The choices made in creating an area to make it feel authentic are tricky and are probably similar to those faced by set designers in the movie business. In fact, I visited the set for the recent MW3 live action trailer (starring Sam Worthington and Jonah Hill) and you could see the fun they were having making a New York street set look war-torn.

It's the detail in surface textures, the layout of props and the lighting that takes a fair bit of time. Every prop should have some kind of story for why it is there and every surface needs to convey why it looks the way it does. But it is also a fun and creative part of the process – and the part where you really start seeing your scene come to life.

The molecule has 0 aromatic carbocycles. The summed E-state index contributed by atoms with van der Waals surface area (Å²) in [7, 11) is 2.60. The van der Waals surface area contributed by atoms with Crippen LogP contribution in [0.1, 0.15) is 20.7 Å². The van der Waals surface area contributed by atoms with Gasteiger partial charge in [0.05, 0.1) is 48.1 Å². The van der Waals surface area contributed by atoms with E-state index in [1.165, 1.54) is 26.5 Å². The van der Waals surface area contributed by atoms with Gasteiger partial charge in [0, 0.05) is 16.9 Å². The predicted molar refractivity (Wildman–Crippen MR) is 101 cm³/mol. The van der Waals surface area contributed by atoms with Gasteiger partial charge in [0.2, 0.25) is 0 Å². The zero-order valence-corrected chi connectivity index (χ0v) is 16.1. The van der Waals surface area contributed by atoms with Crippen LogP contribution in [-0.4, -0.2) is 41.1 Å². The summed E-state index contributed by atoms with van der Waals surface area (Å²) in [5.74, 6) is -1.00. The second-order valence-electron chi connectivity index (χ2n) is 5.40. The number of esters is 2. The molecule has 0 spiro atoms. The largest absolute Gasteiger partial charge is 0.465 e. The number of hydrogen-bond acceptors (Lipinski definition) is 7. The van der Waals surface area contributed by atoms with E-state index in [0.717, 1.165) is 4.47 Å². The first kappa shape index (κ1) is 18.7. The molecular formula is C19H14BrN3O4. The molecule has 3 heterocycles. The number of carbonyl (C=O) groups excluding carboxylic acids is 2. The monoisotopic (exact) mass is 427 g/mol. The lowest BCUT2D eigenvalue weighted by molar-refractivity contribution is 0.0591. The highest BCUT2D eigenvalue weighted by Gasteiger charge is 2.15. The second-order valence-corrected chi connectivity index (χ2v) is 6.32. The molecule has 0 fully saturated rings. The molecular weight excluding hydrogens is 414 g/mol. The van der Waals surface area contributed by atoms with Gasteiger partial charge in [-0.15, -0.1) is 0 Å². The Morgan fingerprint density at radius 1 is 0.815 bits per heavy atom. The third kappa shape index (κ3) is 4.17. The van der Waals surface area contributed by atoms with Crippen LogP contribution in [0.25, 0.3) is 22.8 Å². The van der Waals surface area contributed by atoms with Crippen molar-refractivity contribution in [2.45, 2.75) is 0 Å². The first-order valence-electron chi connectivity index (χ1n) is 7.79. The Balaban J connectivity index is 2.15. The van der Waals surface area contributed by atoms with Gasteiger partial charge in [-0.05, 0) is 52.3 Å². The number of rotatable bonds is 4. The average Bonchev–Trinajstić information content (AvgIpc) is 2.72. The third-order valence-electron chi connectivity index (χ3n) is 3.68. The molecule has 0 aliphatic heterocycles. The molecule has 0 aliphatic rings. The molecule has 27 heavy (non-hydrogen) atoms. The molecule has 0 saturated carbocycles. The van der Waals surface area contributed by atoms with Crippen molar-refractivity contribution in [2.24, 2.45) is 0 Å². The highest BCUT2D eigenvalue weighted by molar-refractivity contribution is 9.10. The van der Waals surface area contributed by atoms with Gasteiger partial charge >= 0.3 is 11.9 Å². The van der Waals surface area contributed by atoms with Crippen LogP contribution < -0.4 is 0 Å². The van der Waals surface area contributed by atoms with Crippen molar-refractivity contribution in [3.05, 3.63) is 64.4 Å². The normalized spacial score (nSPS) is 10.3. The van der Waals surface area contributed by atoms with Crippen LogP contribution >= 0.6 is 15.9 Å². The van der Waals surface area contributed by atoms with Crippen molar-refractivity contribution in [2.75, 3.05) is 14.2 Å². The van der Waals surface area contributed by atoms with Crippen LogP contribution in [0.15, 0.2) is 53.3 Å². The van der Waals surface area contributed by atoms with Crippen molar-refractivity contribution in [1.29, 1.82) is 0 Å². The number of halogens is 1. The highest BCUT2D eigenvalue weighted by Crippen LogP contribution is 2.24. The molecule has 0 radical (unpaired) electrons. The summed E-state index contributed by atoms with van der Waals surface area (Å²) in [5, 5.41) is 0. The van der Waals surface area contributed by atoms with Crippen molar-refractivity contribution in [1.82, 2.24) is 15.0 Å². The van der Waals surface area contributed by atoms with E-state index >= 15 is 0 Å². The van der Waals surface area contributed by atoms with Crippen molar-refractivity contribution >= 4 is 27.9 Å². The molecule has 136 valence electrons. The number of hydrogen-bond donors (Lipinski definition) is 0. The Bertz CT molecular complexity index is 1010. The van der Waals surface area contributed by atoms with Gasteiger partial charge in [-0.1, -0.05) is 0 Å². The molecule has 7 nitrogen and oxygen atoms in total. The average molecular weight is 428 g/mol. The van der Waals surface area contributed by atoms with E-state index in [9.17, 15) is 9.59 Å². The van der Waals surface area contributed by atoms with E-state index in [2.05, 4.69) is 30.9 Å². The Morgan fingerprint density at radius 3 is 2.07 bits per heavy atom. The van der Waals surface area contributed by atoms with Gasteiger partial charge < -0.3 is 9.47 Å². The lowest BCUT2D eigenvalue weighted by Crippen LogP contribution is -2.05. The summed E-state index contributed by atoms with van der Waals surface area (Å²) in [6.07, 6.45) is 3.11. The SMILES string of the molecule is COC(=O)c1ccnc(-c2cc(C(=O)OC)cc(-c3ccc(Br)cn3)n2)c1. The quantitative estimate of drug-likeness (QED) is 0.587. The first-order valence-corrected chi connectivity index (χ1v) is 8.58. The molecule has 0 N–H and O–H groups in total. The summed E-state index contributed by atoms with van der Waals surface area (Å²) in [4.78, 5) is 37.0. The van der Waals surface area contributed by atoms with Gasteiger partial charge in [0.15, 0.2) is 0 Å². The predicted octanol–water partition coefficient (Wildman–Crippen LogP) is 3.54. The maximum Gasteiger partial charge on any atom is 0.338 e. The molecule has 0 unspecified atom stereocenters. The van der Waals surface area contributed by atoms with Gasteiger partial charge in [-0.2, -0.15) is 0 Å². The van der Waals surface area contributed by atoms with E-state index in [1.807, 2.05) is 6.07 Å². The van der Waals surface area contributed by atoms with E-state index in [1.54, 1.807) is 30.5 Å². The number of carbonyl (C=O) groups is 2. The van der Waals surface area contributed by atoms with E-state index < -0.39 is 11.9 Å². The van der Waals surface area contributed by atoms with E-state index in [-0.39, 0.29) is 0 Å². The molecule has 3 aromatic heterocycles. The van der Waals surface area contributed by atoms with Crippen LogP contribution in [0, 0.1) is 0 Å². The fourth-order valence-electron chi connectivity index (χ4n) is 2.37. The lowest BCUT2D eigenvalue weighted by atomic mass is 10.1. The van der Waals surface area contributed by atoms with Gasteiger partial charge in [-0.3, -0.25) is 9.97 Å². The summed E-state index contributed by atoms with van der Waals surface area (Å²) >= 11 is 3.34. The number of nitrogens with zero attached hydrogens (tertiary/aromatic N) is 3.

With London, it was really fun making such a detailed street, which included everything I and my British mates in the office could think of. We'd get together and get really excited about adding objects, like the little yellow fire hydrant "H" signs and "To Let" signs. It's the little things...

Being able to play in the spaces I create is probably the defining part of why I do what I do. When I first started designing and making art for video games, I aspired to move into special effects, as the way we create has similar tools and processes.

The thing that held me back from that industry was the amount of creative input I am able to make in video games. Exploring the worlds I've designed and tweaking them to make them even more interesting is a wonderful part of the job. It's even more amazing when you are building an area that you love, as you are constantly reliving memories from the past, both during and after its creation.